You love the new Ford Mustang. You love it so much, you get permission from your other half and you go out and buy one. It’s great. You love it even more now that you have it. But then Ford announces a locally available – and warrantied – range of performance upgrades for your shiny new Pony car.
What do you do next? Spend up or leave it stock? Great question…
Life may not always go your way, but sometimes things have a way of working out in your favour. This is one of those times.
With our long-term 2017 Ford Mustang GT Fastback nearing the end of its extended time in the CarAdvicegarage, we were stoked to see Ford Australia announce the availability of several key Ford Licensed Accessory (FLA) performance parts for owners of 2016 and 2017 Ford Mustangs.
Better yet, Ford kindly fitted a bunch of these parts to one of its own cars and let us compare the ‘Performance Parts’ car against our stock-as-a-rock long-termer.
To clarify – if you haven’t read our first four long-term reports or our Ford Mustang GT Fastback v Nissan 370Z comparison or our two-part Ford Mustang GT Fastback v Holden Commodore SS V Redlinecomparison – our Triple Yellow Ford Mustang GT Fastback costs $57,490 (before on-road costs) and pairs a 306kW/530Nm naturally-aspirated 5.0-litre V8 with a six-speed manual transmission.
It rolls on gloss-black 19-inch alloy wheels, and is equipped with Pirelli tyres and six-piston Brembo brakes up front and single-piston calipers out back – the latter teamed with 380mm and 330mm discs, respectively.
Finished in Ruby Red, Ford’s Performance Parts demo car is based on an identically-specced GT Fastback manual, however, it’s been fitted with a swag of new FLA components. Yay!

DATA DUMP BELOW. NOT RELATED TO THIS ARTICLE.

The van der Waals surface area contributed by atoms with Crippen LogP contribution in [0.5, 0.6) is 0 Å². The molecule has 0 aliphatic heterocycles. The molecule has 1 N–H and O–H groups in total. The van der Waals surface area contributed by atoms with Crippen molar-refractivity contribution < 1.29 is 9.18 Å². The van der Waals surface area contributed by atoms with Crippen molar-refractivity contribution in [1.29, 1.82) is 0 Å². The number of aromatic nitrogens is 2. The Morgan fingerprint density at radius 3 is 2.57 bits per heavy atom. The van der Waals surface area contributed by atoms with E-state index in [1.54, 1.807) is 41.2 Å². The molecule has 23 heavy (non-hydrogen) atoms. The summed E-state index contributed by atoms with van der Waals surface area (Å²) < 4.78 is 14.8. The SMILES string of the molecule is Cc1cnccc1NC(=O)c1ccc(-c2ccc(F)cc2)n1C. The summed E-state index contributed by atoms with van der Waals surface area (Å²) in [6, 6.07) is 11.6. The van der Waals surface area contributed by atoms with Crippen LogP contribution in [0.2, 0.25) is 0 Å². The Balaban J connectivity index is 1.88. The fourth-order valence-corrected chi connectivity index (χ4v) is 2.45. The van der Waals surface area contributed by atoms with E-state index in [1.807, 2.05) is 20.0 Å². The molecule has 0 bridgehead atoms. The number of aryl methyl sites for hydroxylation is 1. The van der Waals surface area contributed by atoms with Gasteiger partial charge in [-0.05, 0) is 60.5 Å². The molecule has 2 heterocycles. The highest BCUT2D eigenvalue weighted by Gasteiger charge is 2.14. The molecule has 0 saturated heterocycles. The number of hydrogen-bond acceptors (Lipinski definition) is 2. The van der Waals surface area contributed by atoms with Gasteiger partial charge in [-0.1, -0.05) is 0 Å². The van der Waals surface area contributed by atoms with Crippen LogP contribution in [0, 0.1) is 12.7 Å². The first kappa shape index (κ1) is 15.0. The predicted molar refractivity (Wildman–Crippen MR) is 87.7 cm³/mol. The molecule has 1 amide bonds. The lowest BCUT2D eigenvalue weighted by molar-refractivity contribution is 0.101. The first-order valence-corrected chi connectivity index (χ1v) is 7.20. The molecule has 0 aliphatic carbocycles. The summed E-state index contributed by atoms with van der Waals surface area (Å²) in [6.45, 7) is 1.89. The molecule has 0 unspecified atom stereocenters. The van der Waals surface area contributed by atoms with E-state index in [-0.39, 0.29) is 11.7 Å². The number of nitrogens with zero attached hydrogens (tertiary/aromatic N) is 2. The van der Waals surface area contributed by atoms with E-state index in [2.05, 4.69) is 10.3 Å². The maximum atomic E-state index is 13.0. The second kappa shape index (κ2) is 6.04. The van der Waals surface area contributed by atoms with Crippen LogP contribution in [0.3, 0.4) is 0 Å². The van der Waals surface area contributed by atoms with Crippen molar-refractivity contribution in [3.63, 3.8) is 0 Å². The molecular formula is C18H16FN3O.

With a mandrel-bent 2.5-inch stainless-steel cat-back exhaust with black 4.0-inch exhaust tips ($3584), blue engine coil covers ($222), and a Ford Performance short-throw shift-kit ($805) on board, the Performance Parts features a 19 per cent shorter gear-shift throw and an interior topped off with a nostalgically old-school-styled Ford Performance gear knob.
Sitting one-inch (25mm) lower to the road than the standard Mustang, the ‘stanced’ ‘Stang additionally features a fairly serious track handling pack ($4130), comprising track-focussed lowering springs, assembled front struts and rear shocks, performance pack upper strut mounts, a jounce bumper kit, a sway bar kit, performance pack rear toe links, and toe link-to-knuckle bearings.
Combined, the parts add up to $8741 (fitted and including GST), and effectively take the GT Fastback to a price of $66,231 (before on-road costs).
If the Ford Performance-developed ‘FR3-M9’ track handling suspension is a little too hardcore for you, a less aggressive street lowering springs pack with blue or black springs ($1260) is also available, as is a cat-back exhaust with chrome exhaust tips ($3584), and black engine coil covers ($222).
Guaranteeing seat time in both cars on a variety of roads, we decided to take our two Pony cars – and our top-gun photographer Tommy Fraser – and head for the mountains. Well, one particular mountain anyway…
Victoria’s glorious Mount Macedon is located around an hour outside of Melbourne, with the route there and back providing us with not only a good mix of highway and twisty tarmac, but also a total of around 150km to assess if the performance parts are, in fact, worth the spend.